Wine fermentation

Christopher Curtin, Paul Chambers, Sakkie Pretorius

Research output: Chapter in Book/Report/Conference proceedingEntry for encyclopedia/dictionary/reference book

Abstract

Winemaking, as the oldest form and use of biotechnology, is imbued with deep tradition; however, globalization of the wine industry has necessitated modernization of this ancient craft, and this has largely been achieved by the application of science and technology. An ancient cultural practice has thus been brought into the modern era. Biotechnology has contributed to this modernization by providing winemakers with, among other things, knowledge of how to improve the reliability of fermentations, novel fermentation starter cultures, and processing enzymes. Recent advances in the biological sciences have the potential to dramatically accelerate this modernization, enabling biotechnologists to generate tailored starter cultures for production of wines targeted to specific markets. This entry explores the potential of 21st century biotechnology to accelerate development of new tools for winemakers at a time when the need for innovation driven by global competition is high.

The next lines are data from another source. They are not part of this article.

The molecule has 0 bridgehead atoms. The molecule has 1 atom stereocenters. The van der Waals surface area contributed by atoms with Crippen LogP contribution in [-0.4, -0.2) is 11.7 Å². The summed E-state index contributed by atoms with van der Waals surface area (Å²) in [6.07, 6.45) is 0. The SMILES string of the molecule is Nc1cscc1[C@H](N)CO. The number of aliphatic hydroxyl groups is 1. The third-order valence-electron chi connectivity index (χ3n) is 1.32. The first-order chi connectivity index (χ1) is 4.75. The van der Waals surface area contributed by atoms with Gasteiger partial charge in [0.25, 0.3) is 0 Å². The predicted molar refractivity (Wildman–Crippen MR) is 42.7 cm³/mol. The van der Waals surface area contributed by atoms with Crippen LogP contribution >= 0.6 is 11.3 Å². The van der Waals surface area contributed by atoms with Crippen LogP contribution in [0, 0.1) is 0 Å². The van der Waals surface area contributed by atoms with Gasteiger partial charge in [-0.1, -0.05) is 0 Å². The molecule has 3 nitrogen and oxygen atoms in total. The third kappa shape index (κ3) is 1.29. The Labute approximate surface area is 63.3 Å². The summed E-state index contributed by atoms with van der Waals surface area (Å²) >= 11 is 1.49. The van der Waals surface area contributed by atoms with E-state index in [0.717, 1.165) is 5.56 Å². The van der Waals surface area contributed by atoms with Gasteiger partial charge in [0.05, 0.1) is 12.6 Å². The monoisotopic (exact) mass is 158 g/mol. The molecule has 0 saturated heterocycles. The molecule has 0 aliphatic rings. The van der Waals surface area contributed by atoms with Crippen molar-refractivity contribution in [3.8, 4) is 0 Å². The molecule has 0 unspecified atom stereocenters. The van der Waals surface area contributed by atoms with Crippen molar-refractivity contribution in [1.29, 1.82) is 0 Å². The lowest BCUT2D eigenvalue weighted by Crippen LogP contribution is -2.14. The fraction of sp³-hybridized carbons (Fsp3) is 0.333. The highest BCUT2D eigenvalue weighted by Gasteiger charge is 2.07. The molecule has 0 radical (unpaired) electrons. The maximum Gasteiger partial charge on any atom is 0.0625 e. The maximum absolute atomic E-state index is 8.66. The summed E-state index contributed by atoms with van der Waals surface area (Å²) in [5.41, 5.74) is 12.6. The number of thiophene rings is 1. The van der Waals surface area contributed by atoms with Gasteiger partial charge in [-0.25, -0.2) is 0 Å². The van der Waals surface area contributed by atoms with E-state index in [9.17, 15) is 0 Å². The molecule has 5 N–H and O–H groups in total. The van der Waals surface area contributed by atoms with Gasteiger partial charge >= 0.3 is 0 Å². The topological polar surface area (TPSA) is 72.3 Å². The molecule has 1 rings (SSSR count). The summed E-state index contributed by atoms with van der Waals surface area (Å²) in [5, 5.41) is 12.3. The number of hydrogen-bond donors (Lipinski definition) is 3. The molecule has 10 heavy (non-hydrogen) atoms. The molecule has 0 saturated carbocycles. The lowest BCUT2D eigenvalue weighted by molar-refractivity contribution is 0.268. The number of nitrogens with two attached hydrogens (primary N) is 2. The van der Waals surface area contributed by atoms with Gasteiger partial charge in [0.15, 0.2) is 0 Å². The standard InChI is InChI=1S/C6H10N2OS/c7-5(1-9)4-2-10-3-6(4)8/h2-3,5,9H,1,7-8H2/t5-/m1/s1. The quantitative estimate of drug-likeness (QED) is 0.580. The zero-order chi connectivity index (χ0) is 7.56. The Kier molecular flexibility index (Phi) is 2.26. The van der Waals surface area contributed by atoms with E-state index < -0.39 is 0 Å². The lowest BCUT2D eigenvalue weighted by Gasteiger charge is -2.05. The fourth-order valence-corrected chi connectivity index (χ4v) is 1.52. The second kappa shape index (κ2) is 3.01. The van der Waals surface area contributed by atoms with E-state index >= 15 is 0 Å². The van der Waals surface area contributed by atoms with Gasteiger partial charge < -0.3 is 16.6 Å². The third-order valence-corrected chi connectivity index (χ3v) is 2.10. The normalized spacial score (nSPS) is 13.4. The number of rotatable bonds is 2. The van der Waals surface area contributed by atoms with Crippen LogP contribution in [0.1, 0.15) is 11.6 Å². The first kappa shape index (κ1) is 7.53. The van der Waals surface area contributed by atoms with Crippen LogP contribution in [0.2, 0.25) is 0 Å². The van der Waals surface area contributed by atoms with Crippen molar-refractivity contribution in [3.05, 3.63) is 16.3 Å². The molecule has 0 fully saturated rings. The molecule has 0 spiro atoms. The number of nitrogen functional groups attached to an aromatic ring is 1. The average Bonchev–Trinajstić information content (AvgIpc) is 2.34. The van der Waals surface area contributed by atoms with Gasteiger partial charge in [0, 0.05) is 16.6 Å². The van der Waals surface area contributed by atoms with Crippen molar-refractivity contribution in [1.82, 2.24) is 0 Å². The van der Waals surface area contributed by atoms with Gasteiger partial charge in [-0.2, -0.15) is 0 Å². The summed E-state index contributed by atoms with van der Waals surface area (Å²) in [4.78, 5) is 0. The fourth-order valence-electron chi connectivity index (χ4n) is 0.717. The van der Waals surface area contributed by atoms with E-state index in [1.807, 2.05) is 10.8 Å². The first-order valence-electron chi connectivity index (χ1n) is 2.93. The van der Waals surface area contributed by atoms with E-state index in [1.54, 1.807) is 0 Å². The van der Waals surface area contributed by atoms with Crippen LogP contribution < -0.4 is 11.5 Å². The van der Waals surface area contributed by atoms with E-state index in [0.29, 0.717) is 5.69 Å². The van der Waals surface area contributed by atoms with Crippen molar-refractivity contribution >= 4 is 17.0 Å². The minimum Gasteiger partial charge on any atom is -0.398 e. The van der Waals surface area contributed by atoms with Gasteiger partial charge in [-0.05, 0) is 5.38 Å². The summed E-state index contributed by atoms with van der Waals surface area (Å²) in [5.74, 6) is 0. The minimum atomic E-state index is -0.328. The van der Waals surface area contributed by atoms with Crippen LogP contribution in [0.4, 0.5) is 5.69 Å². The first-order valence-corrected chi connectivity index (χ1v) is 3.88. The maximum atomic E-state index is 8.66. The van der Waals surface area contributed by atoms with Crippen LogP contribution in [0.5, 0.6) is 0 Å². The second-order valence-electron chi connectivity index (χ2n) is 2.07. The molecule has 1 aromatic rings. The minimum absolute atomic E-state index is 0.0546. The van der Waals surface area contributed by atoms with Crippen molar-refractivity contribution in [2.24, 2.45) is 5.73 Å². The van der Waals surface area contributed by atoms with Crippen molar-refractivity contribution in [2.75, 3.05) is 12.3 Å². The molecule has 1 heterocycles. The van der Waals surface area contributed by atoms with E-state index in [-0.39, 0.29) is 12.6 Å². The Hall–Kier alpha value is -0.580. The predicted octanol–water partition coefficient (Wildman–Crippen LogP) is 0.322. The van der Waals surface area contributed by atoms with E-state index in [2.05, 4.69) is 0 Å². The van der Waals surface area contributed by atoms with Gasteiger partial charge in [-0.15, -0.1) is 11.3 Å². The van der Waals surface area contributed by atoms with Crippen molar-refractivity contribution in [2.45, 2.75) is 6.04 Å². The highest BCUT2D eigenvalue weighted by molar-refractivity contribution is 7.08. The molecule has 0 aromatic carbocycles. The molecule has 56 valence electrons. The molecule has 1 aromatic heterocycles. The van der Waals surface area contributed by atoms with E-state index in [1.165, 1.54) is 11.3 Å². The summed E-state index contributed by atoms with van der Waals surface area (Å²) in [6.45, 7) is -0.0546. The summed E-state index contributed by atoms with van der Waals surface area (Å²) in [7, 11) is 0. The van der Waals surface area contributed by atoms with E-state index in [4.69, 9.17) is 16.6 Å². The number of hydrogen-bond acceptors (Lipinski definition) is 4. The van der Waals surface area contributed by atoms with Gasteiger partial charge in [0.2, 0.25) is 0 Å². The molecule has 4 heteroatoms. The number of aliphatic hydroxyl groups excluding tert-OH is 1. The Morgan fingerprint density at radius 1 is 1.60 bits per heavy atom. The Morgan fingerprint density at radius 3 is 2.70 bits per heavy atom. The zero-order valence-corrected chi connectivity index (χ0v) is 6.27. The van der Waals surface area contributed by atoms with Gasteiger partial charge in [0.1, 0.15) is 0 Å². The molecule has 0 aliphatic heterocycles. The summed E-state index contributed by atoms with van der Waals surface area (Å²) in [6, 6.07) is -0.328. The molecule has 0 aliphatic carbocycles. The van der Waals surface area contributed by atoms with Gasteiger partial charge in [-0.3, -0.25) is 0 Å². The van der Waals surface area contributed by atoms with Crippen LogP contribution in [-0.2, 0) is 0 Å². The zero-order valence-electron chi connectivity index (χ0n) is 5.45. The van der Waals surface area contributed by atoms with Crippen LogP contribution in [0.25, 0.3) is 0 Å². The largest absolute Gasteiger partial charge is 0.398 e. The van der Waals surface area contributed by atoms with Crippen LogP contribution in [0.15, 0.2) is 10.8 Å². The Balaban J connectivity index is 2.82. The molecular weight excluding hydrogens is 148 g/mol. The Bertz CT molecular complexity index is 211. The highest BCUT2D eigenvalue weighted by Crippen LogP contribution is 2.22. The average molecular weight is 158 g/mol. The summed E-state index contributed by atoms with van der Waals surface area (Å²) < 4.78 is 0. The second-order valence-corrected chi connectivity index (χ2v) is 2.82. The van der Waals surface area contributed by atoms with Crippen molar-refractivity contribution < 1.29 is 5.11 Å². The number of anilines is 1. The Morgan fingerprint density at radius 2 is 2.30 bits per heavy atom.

Original languageEnglish
Title of host publicationEncyclopedia of biotechnology in agriculture and food
EditorsDennis R. Heldman, Matthew B. Wheeler, Dallas G Hoover
Place of PublicationLondon
PublisherTaylor & Francis
Pages689-694
Number of pages6
ISBN (Print)9780849350276
DOIs
Publication statusPublished - 2010
Externally publishedYes

Keywords

  • fermentation
  • genetic modification
  • starter cultures
  • synthetic biology
  • systems biology
  • Saccharomyces cerevisiae
  • wine
  • yeast

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  • Cite this

    Curtin, C., Chambers, P., & Pretorius, S. (2010). Wine fermentation. In D. R. Heldman, M. B. Wheeler, & D. G. Hoover (Eds.), Encyclopedia of biotechnology in agriculture and food (pp. 689-694). London: Taylor & Francis. https://doi.org/10.1081/E-EBAF-120042285